TUCSON, ARIZ. - An Army investigation has found that a soldier from Tucson, Ariz., who opened fire on police in Utah last year before being killed was deeply affected by his deployment to Afghanistan.
Spc. Brandon Barrett deserted from his unit at Joint Base Lewis-McChord, suffered an apparent mental breakdown and died in a shootout with Salt Lake City police on Aug. 27. An officer was wounded.
The Army report provided to his family and shared with the Arizona Daily Star concluded he saw so much mayhem during his yearlong deployment that he was deeply affected.
At least three times during his year overseas with the 5th Stryker Brigade, Barrett, a 28-year-old infantryman, saw comrades killed or wounded by suicide bombers or explosives.
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“Spc. Barrett had experienced significant losses in combat that affected his behavior and actions leading up to the incident,” that killed him, the report said.
The report recommended several changes to help troops returning from combat to Lewis-McChord. Those include a hot line and better documentation of AWOL soldiers.
Officials at the base were slow to react and failed to notify the soldier’s family when the first hints of trouble surfaced, according to the report. Those oversights have left his family agonizing over whether the death was preventable.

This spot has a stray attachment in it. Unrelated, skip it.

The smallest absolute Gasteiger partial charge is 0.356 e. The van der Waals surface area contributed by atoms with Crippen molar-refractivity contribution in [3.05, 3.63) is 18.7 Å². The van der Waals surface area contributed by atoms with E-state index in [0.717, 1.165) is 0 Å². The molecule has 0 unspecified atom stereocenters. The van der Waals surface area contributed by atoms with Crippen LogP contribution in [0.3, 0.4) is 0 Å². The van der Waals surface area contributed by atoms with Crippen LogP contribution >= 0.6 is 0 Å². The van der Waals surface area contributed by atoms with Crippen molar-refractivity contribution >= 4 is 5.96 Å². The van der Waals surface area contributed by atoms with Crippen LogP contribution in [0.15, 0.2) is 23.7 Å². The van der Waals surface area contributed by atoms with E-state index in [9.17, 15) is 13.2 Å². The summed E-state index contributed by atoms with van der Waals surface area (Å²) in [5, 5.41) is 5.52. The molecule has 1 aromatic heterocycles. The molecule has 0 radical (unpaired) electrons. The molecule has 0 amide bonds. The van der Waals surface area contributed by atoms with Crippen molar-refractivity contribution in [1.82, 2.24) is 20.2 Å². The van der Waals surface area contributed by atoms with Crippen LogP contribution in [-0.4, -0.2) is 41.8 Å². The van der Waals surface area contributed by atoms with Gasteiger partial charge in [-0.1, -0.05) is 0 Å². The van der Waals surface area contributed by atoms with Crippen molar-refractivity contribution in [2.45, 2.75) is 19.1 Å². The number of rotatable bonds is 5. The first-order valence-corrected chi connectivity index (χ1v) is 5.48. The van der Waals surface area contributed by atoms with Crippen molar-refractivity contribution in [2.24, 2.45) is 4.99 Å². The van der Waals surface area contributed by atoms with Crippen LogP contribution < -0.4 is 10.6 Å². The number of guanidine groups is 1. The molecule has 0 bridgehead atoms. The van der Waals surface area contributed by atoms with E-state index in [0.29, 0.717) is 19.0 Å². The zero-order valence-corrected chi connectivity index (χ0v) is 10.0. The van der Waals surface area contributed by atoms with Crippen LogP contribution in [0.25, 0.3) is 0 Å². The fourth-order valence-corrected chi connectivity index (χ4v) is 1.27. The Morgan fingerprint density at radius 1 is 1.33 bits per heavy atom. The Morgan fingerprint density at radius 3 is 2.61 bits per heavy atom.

“My family and I strongly believe that if notification had been made. in a timely manner, Brandon would be with us here today,” Shane Barrett, a Tucson police detective, said of his younger brother. “We could have at least had the opportunity to help him.”
The Army denied Barrett a military funeral, enraging many combat veterans.
No one at Army headquarters has read the report on Barrett’s case because it wasn’t sent up the chain of command and wasn’t required to be, spokesman George Wright said.
Assistant Army Secretary Thomas Lamont, who made the call to ban military funeral honors for Barrett, considered “all available facts at the time of the soldier’s death,” Wright said. “The Army stands by the decision.”
Despite the signs that he was having problems after returning from combat, including an on-base drunken-driving arrest, superiors did not consider him at risk of postwar problems. He was sent to a substance-abuse program but was not examined for underlying mental health issues, the report said.